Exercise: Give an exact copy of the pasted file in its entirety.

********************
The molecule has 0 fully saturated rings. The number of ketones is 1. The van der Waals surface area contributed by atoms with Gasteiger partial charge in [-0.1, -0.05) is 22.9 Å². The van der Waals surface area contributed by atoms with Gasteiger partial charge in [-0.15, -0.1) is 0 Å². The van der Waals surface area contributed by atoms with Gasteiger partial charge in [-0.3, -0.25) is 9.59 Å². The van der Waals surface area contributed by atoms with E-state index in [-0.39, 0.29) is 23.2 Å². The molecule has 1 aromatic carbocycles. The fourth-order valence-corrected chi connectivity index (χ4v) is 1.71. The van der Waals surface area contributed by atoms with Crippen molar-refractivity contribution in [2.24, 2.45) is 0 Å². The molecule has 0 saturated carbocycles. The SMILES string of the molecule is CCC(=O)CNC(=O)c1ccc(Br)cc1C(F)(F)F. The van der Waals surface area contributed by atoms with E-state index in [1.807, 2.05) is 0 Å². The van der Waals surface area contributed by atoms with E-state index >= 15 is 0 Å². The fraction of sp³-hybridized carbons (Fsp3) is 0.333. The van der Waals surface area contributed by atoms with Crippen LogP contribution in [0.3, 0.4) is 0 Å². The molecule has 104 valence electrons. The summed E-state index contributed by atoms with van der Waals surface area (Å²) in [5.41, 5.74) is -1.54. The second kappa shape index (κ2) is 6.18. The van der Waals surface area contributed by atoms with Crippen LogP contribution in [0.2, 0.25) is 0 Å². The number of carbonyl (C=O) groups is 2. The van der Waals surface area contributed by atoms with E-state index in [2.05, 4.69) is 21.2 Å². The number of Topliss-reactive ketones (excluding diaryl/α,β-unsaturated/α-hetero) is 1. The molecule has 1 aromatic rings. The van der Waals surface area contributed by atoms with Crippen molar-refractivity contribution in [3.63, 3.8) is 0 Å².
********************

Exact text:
The molecule has 0 fully saturated rings. The number of ketones is 1. The van der Waals surface area contributed by atoms with Gasteiger partial charge in [-0.1, -0.05) is 22.9 Å². The van der Waals surface area contributed by atoms with Gasteiger partial charge in [-0.15, -0.1) is 0 Å². The van der Waals surface area contributed by atoms with Gasteiger partial charge in [-0.3, -0.25) is 9.59 Å². The van der Waals surface area contributed by atoms with E-state index in [-0.39, 0.29) is 23.2 Å². The molecule has 1 aromatic carbocycles. The fourth-order valence-corrected chi connectivity index (χ4v) is 1.71. The van der Waals surface area contributed by atoms with Crippen molar-refractivity contribution in [2.24, 2.45) is 0 Å². The molecule has 0 saturated carbocycles. The SMILES string of the molecule is CCC(=O)CNC(=O)c1ccc(Br)cc1C(F)(F)F. The van der Waals surface area contributed by atoms with E-state index in [1.807, 2.05) is 0 Å². The van der Waals surface area contributed by atoms with E-state index >= 15 is 0 Å². The fraction of sp³-hybridized carbons (Fsp3) is 0.333. The van der Waals surface area contributed by atoms with Crippen LogP contribution in [0.3, 0.4) is 0 Å². The molecule has 104 valence electrons. The summed E-state index contributed by atoms with van der Waals surface area (Å²) in [5.41, 5.74) is -1.54. The second kappa shape index (κ2) is 6.18. The van der Waals surface area contributed by atoms with Crippen LogP contribution in [0.2, 0.25) is 0 Å². The number of carbonyl (C=O) groups is 2. The van der Waals surface area contributed by atoms with E-state index in [2.05, 4.69) is 21.2 Å². The number of Topliss-reactive ketones (excluding diaryl/α,β-unsaturated/α-hetero) is 1. The molecule has 1 aromatic rings. The van der Waals surface area contributed by atoms with Crippen molar-refractivity contribution in [3.63, 3.8) is 0 Å².